There’s no doubt that Michael Clarke will continue to plunder flagging, tired attacks for thousands more runs, should he continue to hide down the batting order.

But as captain of the Australian test team – and in the wake of Ricky Ponting’s retirement – it is now time for Clarke to acknowledge that rather than thrusting yet another young, inexperienced batsman into the number 3 position, he should take it upon himself to make the first-drop slot his own.

From personal experience, batting in the middle order is a privilege. The top order has usually taken enough shine off the ball and put enough runs on the board for you to go in and play your natural game. Generally, by the time you make your way to the crease, you’ll have had made your way through several Sydney Morning Herald liftouts, analysed the opposition’s bowling attack and shaken off the previous night’s hangover with a coffee and bacon & egg roll. An hour or two of light-hearted conversation/banter/misogyny with your team-mates in the pavilion will have also done much to ease your pre-match nerves.

Of course, there are many instances when the top order will fail – and you, as a result, will be forced to play an unsettling, surrogate top-order role – but in most cases the middle order batsman is unencumbered by the typical pressures that face an opener or number 3 batsman.

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Middle-order batsmen – and by that I mean those who come in at 4, 5 and 6 – are often the victims of passive disrespect because of where they sit in the batting order. If there is a pecking order, it is certainly linear: the openers and the number 3 clearly deserve the most respect, for they are the front line. Numbers 4 and 5 – generally speaking – are the stroke-makers; they are so valuable to the team that they must be mollycoddled by their team-mates, protected at all costs against the frightening new rock, dare it swing so vehemently as to render them dismissed.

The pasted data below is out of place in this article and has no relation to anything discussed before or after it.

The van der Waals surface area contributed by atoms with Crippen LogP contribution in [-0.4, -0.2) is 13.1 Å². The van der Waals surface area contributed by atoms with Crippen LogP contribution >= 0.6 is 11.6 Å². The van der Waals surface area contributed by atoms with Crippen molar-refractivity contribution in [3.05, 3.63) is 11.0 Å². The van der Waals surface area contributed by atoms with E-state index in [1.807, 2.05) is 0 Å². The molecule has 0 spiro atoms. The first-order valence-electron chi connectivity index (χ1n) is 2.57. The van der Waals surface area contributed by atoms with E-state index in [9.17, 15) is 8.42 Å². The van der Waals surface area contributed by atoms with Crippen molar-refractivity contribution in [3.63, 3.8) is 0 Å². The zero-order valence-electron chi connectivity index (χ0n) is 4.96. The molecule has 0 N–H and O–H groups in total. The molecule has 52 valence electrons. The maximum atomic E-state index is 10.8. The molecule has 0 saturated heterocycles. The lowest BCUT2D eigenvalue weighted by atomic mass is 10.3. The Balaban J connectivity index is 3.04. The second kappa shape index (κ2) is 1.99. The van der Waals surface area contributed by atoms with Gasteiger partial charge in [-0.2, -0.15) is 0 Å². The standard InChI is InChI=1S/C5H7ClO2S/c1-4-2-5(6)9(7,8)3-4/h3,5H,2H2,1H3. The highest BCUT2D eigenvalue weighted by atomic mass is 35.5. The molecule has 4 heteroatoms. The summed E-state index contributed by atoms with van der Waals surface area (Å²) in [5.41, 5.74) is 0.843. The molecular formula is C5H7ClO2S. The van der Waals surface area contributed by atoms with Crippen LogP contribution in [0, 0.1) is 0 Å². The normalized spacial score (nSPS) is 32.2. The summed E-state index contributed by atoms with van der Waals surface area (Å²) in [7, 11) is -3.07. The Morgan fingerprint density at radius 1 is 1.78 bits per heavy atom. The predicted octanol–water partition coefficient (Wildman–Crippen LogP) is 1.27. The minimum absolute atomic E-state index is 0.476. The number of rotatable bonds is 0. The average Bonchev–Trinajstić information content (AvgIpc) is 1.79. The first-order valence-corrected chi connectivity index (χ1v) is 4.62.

Number three batsmen have traditionally been seen as dour, grafting types. Rahul Dravid – or “The Wall,” as he is known – springs instantly to mind. But Ricky Ponting changed the way number three batsmen were perceived. They have the ability to dictate a game; to take the challenge directly to the opposition and put them on the defensive. As a result, he sets the tone for his batsmen to follow.

Clarke is well-equipped to meet this challenge. He has been in, dare I say, “scintillating form,” and there is no better time for him to step up to the first-drop position than right now. He has shown an ability to play the new ball – by virtue of facing the second new ball on various occasions over the past 18 months, given his longevity at the crease – and has a new-found maturity and calmness at the crease which many commentators have attributed – ironically or otherwise – to his new-found ”stability off the field.”

But if he doesn’t heed this challenge, and instead continues to plunder countless centuries against second- and third-change bowlers, then let the pithy, childish “protecting his average” taunts begin.

By Dave Edwards